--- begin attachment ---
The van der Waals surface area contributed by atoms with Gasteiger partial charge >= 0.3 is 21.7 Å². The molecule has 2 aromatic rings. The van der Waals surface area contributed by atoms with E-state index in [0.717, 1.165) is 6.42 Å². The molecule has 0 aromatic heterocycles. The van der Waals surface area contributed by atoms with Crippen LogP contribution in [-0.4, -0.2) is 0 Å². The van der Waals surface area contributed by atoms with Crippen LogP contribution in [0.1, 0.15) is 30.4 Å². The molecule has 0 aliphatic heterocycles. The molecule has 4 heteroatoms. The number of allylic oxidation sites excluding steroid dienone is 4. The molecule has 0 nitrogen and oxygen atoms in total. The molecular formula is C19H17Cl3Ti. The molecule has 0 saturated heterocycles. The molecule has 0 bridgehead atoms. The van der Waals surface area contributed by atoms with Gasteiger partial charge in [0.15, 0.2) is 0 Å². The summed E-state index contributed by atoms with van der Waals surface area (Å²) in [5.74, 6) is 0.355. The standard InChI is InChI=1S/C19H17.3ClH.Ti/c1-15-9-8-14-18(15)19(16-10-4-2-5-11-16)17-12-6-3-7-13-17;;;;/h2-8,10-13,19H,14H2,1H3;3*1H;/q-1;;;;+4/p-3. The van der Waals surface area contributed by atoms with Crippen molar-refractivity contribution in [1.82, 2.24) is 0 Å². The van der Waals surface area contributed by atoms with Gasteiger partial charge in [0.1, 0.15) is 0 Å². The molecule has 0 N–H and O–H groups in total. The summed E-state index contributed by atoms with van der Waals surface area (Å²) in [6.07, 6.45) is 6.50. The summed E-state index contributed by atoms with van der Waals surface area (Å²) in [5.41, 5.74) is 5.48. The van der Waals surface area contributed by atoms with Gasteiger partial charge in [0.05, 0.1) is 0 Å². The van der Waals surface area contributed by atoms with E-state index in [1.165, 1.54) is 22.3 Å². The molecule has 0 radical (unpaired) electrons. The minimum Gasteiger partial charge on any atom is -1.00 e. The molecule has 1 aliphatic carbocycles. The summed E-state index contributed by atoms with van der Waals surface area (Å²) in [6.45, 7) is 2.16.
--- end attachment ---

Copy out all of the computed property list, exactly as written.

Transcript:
The van der Waals surface area contributed by atoms with Gasteiger partial charge >= 0.3 is 21.7 Å². The molecule has 2 aromatic rings. The van der Waals surface area contributed by atoms with E-state index in [0.717, 1.165) is 6.42 Å². The molecule has 0 aromatic heterocycles. The van der Waals surface area contributed by atoms with Crippen LogP contribution in [-0.4, -0.2) is 0 Å². The van der Waals surface area contributed by atoms with Crippen LogP contribution in [0.1, 0.15) is 30.4 Å². The molecule has 0 aliphatic heterocycles. The molecule has 4 heteroatoms. The number of allylic oxidation sites excluding steroid dienone is 4. The molecule has 0 nitrogen and oxygen atoms in total. The molecular formula is C19H17Cl3Ti. The molecule has 0 saturated heterocycles. The molecule has 0 bridgehead atoms. The van der Waals surface area contributed by atoms with Gasteiger partial charge in [0.15, 0.2) is 0 Å². The summed E-state index contributed by atoms with van der Waals surface area (Å²) in [5.74, 6) is 0.355. The standard InChI is InChI=1S/C19H17.3ClH.Ti/c1-15-9-8-14-18(15)19(16-10-4-2-5-11-16)17-12-6-3-7-13-17;;;;/h2-8,10-13,19H,14H2,1H3;3*1H;/q-1;;;;+4/p-3. The van der Waals surface area contributed by atoms with Crippen molar-refractivity contribution in [1.82, 2.24) is 0 Å². The van der Waals surface area contributed by atoms with Gasteiger partial charge in [0.1, 0.15) is 0 Å². The molecule has 0 N–H and O–H groups in total. The summed E-state index contributed by atoms with van der Waals surface area (Å²) in [6.07, 6.45) is 6.50. The summed E-state index contributed by atoms with van der Waals surface area (Å²) in [5.41, 5.74) is 5.48. The van der Waals surface area contributed by atoms with Gasteiger partial charge in [0.05, 0.1) is 0 Å². The van der Waals surface area contributed by atoms with E-state index in [1.165, 1.54) is 22.3 Å². The molecule has 0 radical (unpaired) electrons. The minimum Gasteiger partial charge on any atom is -1.00 e. The molecule has 1 aliphatic carbocycles. The summed E-state index contributed by atoms with van der Waals surface area (Å²) in [6.45, 7) is 2.16.